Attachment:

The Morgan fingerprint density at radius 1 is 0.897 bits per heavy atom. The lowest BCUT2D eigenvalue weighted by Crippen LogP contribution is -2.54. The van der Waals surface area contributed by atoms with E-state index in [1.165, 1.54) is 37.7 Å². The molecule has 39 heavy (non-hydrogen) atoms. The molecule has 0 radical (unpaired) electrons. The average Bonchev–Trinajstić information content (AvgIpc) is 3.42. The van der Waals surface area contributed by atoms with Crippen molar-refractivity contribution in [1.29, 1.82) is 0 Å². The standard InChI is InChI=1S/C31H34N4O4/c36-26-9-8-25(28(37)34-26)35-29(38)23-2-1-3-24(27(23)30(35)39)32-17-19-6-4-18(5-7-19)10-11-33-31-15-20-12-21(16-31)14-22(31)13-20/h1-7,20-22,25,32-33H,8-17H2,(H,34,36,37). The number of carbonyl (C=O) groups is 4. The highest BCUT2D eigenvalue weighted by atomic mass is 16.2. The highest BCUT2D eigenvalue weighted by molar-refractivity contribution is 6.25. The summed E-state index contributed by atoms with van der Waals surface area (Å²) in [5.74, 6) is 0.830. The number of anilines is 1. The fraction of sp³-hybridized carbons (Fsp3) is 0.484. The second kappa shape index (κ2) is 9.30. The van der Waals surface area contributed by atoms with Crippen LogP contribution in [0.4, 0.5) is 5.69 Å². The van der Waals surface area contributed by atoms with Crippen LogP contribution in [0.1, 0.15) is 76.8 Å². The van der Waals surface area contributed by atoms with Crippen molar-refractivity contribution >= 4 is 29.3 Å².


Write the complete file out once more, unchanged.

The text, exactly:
The Morgan fingerprint density at radius 1 is 0.897 bits per heavy atom. The lowest BCUT2D eigenvalue weighted by Crippen LogP contribution is -2.54. The van der Waals surface area contributed by atoms with E-state index in [1.165, 1.54) is 37.7 Å². The molecule has 39 heavy (non-hydrogen) atoms. The molecule has 0 radical (unpaired) electrons. The average Bonchev–Trinajstić information content (AvgIpc) is 3.42. The van der Waals surface area contributed by atoms with Crippen molar-refractivity contribution in [1.29, 1.82) is 0 Å². The standard InChI is InChI=1S/C31H34N4O4/c36-26-9-8-25(28(37)34-26)35-29(38)23-2-1-3-24(27(23)30(35)39)32-17-19-6-4-18(5-7-19)10-11-33-31-15-20-12-21(16-31)14-22(31)13-20/h1-7,20-22,25,32-33H,8-17H2,(H,34,36,37). The number of carbonyl (C=O) groups is 4. The highest BCUT2D eigenvalue weighted by atomic mass is 16.2. The highest BCUT2D eigenvalue weighted by molar-refractivity contribution is 6.25. The summed E-state index contributed by atoms with van der Waals surface area (Å²) in [5.74, 6) is 0.830. The number of anilines is 1. The fraction of sp³-hybridized carbons (Fsp3) is 0.484. The second kappa shape index (κ2) is 9.30. The van der Waals surface area contributed by atoms with Crippen LogP contribution in [0.4, 0.5) is 5.69 Å². The van der Waals surface area contributed by atoms with Crippen LogP contribution in [0.1, 0.15) is 76.8 Å². The van der Waals surface area contributed by atoms with Crippen molar-refractivity contribution >= 4 is 29.3 Å².